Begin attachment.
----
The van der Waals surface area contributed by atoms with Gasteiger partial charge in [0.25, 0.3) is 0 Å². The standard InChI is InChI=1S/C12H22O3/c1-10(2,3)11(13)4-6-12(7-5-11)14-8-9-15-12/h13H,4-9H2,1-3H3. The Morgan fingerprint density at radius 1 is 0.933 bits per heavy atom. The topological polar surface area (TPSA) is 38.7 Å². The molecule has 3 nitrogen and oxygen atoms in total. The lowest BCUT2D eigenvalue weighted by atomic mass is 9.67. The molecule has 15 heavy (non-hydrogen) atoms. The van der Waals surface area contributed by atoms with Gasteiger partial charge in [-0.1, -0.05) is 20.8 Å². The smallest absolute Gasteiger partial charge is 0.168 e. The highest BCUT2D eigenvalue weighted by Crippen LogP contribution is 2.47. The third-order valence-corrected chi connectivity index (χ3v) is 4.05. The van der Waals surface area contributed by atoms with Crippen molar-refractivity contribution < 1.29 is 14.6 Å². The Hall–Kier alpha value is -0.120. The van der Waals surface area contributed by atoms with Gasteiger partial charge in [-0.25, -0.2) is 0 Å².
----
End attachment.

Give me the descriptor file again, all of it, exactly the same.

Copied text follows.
The van der Waals surface area contributed by atoms with Gasteiger partial charge in [0.25, 0.3) is 0 Å². The standard InChI is InChI=1S/C12H22O3/c1-10(2,3)11(13)4-6-12(7-5-11)14-8-9-15-12/h13H,4-9H2,1-3H3. The Morgan fingerprint density at radius 1 is 0.933 bits per heavy atom. The topological polar surface area (TPSA) is 38.7 Å². The molecule has 3 nitrogen and oxygen atoms in total. The lowest BCUT2D eigenvalue weighted by atomic mass is 9.67. The molecule has 15 heavy (non-hydrogen) atoms. The van der Waals surface area contributed by atoms with Gasteiger partial charge in [-0.1, -0.05) is 20.8 Å². The smallest absolute Gasteiger partial charge is 0.168 e. The highest BCUT2D eigenvalue weighted by Crippen LogP contribution is 2.47. The third-order valence-corrected chi connectivity index (χ3v) is 4.05. The van der Waals surface area contributed by atoms with Crippen molar-refractivity contribution < 1.29 is 14.6 Å². The Hall–Kier alpha value is -0.120. The van der Waals surface area contributed by atoms with Gasteiger partial charge in [-0.25, -0.2) is 0 Å².